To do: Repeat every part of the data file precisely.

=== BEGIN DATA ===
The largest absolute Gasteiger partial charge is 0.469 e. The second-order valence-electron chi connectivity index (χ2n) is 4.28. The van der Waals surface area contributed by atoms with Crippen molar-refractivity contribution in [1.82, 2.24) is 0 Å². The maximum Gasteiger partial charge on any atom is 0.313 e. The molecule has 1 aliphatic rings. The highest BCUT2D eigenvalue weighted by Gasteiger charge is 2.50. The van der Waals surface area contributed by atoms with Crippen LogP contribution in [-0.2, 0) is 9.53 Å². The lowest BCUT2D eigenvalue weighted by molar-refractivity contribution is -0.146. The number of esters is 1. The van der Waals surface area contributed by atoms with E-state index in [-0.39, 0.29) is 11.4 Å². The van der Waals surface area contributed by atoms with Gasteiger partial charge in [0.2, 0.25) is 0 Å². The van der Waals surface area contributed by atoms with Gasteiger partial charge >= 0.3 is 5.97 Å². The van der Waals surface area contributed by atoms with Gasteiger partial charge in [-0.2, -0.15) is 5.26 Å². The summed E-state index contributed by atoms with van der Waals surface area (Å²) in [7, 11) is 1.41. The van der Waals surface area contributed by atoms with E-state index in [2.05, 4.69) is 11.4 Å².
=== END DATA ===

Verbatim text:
The largest absolute Gasteiger partial charge is 0.469 e. The second-order valence-electron chi connectivity index (χ2n) is 4.28. The van der Waals surface area contributed by atoms with Crippen molar-refractivity contribution in [1.82, 2.24) is 0 Å². The maximum Gasteiger partial charge on any atom is 0.313 e. The molecule has 1 aliphatic rings. The highest BCUT2D eigenvalue weighted by Gasteiger charge is 2.50. The van der Waals surface area contributed by atoms with Crippen LogP contribution in [-0.2, 0) is 9.53 Å². The lowest BCUT2D eigenvalue weighted by molar-refractivity contribution is -0.146. The number of esters is 1. The van der Waals surface area contributed by atoms with E-state index in [-0.39, 0.29) is 11.4 Å². The van der Waals surface area contributed by atoms with Gasteiger partial charge in [0.2, 0.25) is 0 Å². The van der Waals surface area contributed by atoms with Gasteiger partial charge >= 0.3 is 5.97 Å². The van der Waals surface area contributed by atoms with Gasteiger partial charge in [-0.2, -0.15) is 5.26 Å². The summed E-state index contributed by atoms with van der Waals surface area (Å²) in [7, 11) is 1.41. The van der Waals surface area contributed by atoms with E-state index in [2.05, 4.69) is 11.4 Å².